The first thing the Dayton City Commission should have changed by their ability to put new laws on the ballot- should have been a revamp of the petition to run for city commission. It’s time to eliminate the nominating committee requirement, as well as the notary requirement. The form needs to have a block to print your name, one to sign your name, your street address and date. No more ward or precinct. And, it should be assumed, that if a candidate collects 500 good signatures and turns them in, he’s offering to run for commission. What his/her signature adds to the petition is unimportant. If 500 voters say Donald Duck should be on the ballot- and Donald turns them in with the filing fee, that’s good enough. And, one last thing, the whole date of the election question needs a revamp too- since the idiots at the BOE can change the date of the primary seemingly randomly, and there might not be a primary if there aren’t enough valid candidates- so just say “to run in the next election” for the Dayton City Commission.

Voters SHOULD decide who they want on the ballot- not the parties, not the Board of (S)elections.

The pot issue should be approved. Minor quantity possession for personal use is not a threat to society- we’ve already approved it for medical use. The real question is, if this city commission really cared about our citizens safety and health and welfare- how can they let any citizens spend a single minute if Sheriff Phil “the torturer” Plummer’s house of horror- commonly known as the Montgomery County Jail?

If this wasn’t just a ploy to draw out votes in November- I’d be more enthusiastic about this good legislation, but unfortunately, it’s just Nan and Company trying to use the people of Dayton for their friends and family plan.


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darrel e.

But if the turnout boost put Gasper over the top, and took your old friend Turner out of the house, would it be worth it?

In all seriousness, this will make Dayton a better place, and if more Westside voters turn out, that’s…a good thing, isn’t it?

This habit of acting like it’s some kind of outrage when politicians engage in politics is growing weary. Keep being outraged by injustice, but not stuff like this, which will probably a) increase turnout while b) making Dayton a better, more just place.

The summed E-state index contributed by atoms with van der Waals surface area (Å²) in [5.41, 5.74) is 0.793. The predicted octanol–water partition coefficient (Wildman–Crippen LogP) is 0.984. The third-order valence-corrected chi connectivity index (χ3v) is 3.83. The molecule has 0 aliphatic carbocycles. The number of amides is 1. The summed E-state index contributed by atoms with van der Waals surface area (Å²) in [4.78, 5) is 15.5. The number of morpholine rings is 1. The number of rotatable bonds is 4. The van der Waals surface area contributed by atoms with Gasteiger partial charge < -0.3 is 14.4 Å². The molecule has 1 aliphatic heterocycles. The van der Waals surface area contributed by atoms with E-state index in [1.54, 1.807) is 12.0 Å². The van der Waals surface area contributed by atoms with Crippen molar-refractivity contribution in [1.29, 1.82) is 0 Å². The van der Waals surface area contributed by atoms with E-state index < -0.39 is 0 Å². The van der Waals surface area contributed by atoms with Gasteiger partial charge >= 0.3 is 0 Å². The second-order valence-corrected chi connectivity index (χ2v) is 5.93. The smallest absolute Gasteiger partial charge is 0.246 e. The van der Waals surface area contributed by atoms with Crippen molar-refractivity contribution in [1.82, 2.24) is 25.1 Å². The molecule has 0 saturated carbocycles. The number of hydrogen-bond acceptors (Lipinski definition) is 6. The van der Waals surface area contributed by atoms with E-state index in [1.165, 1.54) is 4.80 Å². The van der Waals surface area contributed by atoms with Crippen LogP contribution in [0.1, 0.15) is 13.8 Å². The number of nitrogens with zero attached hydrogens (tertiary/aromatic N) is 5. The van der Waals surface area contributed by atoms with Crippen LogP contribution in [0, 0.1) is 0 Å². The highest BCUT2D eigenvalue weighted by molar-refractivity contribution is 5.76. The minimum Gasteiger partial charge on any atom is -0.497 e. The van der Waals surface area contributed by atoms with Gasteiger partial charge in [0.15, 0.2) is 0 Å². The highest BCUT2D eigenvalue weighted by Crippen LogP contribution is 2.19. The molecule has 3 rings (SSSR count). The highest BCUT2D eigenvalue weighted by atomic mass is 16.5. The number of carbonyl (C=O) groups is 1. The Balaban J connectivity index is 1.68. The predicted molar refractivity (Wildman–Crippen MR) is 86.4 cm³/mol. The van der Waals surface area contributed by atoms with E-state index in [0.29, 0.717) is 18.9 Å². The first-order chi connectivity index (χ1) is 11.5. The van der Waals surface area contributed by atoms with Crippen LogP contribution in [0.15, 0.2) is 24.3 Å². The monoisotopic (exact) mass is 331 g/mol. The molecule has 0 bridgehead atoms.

Truthfully, that’s the first thing I said when I heard about it. It’s relatively meaningless in the grand scheme, but her Whaleyness and company learned in 2015 how many people would come out in an off-year to vote on anything which involves pot. What better way to get out the progressives than an issue giving the casual user a green light? I daresay it wouldn’t have even happened had the NAACP been successful at putting her precious traffic cameras on the ballot!


Interestingly enough, if a person is found by law enforcement anywhere in the state of Ohio to be in possession of less than 100 grams of an illegal substance (marijuana for instance), they are charged with a minor misdemeanor in accordance with the ORC (state laws). The cop does not list a city ordinance or law when they cite the offender. They use the ORC. The person then goes to their municipality’s court system, and, if found guilty, are ordered to pay a fine.

They are not decriminalizing marijuana use in the city of Dayton. They are merely removing a revenue stream for the city of Dayton by eliminating the $150 fine.

It is a state law, not a city law…and this stunt by the city will do nothing to change the state law. Nan and her band of flunkies on the commission do not get to choose which state law they will enforce.


CdS: The report I saw said the city was going to put their own law in place. I think that means that instead of citing the ORC, Dayton Police will cite this new local law. They will probably just duplicate the current state law’s wording except they’ll remove the fine. Will you still go to court ? Seems like you’ll have to so there will still be court costs.